Anne and Margaret got busy preparing Mary for John Howard’s visit, stuffing more dead cat bits up Mary’s vagina while Mary, presumably, was unable to stop them. When John Howard got to Mary’s house, he happened to just catch Mary “going into labour” again. Anne “delivered” the dead cat bits, and John Howard was like, “OK, this does seem like it’s really happening, but until I personally help deliver her of the cat head and tail, I won’t believe this is really a thing that is happening.” Wouldn’t you know, the Tofts had lost track of the cat head and tail (?????) and so they switched gears and decided to go with rabbit bits since rabbits were easier to find in their area and they were determined to stuff some dead animal up Mary’s vagina because THIS WHOLE THING IS A NIGHTMARE.

Important note on rabbits: rabbits were all over England at this time. A few hundred years before, Medieval lords had built warrens to raise rabbits for meat and fur for their fancy meals and outfits. But rabbits being rabbits, they escaped from these enclosures and became pests to lower status people in rural areas. So, these creatures were the easiest things for the Tofts to acquire but also they had a sort of political implication as rabbits were seen as symbolic of the carelessness of the upper classes.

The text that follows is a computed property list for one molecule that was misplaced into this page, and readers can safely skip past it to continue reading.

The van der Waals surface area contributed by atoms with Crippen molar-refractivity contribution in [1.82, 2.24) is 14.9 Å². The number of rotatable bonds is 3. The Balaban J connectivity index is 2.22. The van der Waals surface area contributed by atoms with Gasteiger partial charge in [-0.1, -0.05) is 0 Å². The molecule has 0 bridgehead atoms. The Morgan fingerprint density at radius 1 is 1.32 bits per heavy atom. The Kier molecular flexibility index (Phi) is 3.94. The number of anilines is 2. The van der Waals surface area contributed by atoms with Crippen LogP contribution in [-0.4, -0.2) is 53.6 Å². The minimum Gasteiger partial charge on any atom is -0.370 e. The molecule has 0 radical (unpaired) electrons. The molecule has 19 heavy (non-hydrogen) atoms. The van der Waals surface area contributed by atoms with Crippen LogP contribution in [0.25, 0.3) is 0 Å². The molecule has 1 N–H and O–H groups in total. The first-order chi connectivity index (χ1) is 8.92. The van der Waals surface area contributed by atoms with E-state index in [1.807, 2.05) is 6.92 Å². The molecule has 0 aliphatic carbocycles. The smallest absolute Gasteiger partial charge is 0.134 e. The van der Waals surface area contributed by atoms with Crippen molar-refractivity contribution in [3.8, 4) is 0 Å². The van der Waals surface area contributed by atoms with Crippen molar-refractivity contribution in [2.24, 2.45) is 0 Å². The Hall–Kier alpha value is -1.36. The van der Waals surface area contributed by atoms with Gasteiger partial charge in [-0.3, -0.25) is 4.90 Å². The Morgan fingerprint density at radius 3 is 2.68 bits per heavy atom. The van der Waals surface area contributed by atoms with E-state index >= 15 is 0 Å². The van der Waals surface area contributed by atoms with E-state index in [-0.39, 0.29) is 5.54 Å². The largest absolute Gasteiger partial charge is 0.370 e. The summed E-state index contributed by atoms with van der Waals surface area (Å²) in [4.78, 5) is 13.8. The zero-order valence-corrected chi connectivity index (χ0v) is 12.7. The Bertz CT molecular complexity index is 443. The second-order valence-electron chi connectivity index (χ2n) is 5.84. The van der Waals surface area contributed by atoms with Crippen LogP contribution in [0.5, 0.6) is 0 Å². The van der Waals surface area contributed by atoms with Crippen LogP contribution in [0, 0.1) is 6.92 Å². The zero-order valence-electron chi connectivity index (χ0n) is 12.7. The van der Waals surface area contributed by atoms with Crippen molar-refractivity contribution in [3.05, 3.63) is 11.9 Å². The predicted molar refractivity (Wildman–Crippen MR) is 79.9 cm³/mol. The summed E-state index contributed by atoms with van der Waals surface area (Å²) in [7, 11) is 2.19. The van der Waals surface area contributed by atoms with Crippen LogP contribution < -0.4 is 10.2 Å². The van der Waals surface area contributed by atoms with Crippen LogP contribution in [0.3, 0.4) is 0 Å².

Credulity, Superstition, and Fanaticism by William Hogarth, 1760 (Wikimedia Commons)

So anyway, Anne and (presumably, because I don’t think she could do this all alone and Mary wasn’t helping out with this bit) Margaret and/or Joshua began pulling apart a rabbit carcass into vagina-sized pieces. Anne inserted the rabbit’s upper jaw into Mary’s vagina (because they needed a head for their “monster”) and then left. This OBVIOUSLY hurt Mary A LOT and so she called for help and someone (Margaret?? A neighbour???) removed this from her. But then the next day, Anne was back on the scene and she forced the rest of the rabbit skull inside of Mary (who, just remember, had only just very recently had a weeks-long miscarriage). By the time John Howard arrived, Mary was obviously BLEEDING and in SO MUCH PAIN, and John Howard delivered the rabbit skull and was like, “Huh, when you put this with the other bits, it makes a monster so now I believe that this is happening!”